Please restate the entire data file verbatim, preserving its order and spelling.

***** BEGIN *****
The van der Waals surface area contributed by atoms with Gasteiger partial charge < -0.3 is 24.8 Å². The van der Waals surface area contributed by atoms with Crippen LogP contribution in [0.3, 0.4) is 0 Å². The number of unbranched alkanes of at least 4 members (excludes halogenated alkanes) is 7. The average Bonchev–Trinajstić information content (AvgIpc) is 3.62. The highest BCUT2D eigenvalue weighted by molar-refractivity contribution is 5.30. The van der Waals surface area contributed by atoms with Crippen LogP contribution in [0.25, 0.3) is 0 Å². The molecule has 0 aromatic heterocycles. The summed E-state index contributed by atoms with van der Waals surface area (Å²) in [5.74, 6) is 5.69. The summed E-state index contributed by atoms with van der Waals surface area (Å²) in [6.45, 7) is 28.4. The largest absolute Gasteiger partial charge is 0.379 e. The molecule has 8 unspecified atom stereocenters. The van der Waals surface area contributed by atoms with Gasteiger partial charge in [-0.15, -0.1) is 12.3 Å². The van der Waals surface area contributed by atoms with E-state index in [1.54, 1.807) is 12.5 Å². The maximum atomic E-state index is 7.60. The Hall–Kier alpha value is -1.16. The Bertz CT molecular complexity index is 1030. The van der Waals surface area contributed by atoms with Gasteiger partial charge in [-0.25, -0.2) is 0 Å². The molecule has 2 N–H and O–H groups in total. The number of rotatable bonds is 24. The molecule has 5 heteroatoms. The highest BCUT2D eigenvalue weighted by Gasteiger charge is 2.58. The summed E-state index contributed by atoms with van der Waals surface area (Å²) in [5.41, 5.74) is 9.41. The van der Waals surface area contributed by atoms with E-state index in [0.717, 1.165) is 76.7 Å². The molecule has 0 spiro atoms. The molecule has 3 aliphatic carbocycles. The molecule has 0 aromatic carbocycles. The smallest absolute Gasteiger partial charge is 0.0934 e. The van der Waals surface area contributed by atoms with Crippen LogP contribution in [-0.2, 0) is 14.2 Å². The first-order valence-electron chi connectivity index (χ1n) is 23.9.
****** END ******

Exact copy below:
The van der Waals surface area contributed by atoms with Gasteiger partial charge < -0.3 is 24.8 Å². The van der Waals surface area contributed by atoms with Crippen LogP contribution in [0.3, 0.4) is 0 Å². The number of unbranched alkanes of at least 4 members (excludes halogenated alkanes) is 7. The average Bonchev–Trinajstić information content (AvgIpc) is 3.62. The highest BCUT2D eigenvalue weighted by molar-refractivity contribution is 5.30. The van der Waals surface area contributed by atoms with Crippen LogP contribution in [0.25, 0.3) is 0 Å². The molecule has 0 aromatic heterocycles. The summed E-state index contributed by atoms with van der Waals surface area (Å²) in [5.74, 6) is 5.69. The summed E-state index contributed by atoms with van der Waals surface area (Å²) in [6.45, 7) is 28.4. The largest absolute Gasteiger partial charge is 0.379 e. The molecule has 8 unspecified atom stereocenters. The van der Waals surface area contributed by atoms with Gasteiger partial charge in [-0.15, -0.1) is 12.3 Å². The van der Waals surface area contributed by atoms with E-state index in [1.54, 1.807) is 12.5 Å². The maximum atomic E-state index is 7.60. The Hall–Kier alpha value is -1.16. The Bertz CT molecular complexity index is 1030. The van der Waals surface area contributed by atoms with Gasteiger partial charge in [-0.25, -0.2) is 0 Å². The molecule has 2 N–H and O–H groups in total. The number of rotatable bonds is 24. The molecule has 5 heteroatoms. The highest BCUT2D eigenvalue weighted by Gasteiger charge is 2.58. The summed E-state index contributed by atoms with van der Waals surface area (Å²) in [5.41, 5.74) is 9.41. The van der Waals surface area contributed by atoms with E-state index in [0.717, 1.165) is 76.7 Å². The molecule has 0 spiro atoms. The molecule has 3 aliphatic carbocycles. The molecule has 0 aromatic carbocycles. The smallest absolute Gasteiger partial charge is 0.0934 e. The van der Waals surface area contributed by atoms with Crippen LogP contribution in [-0.2, 0) is 14.2 Å². The first-order valence-electron chi connectivity index (χ1n) is 23.9.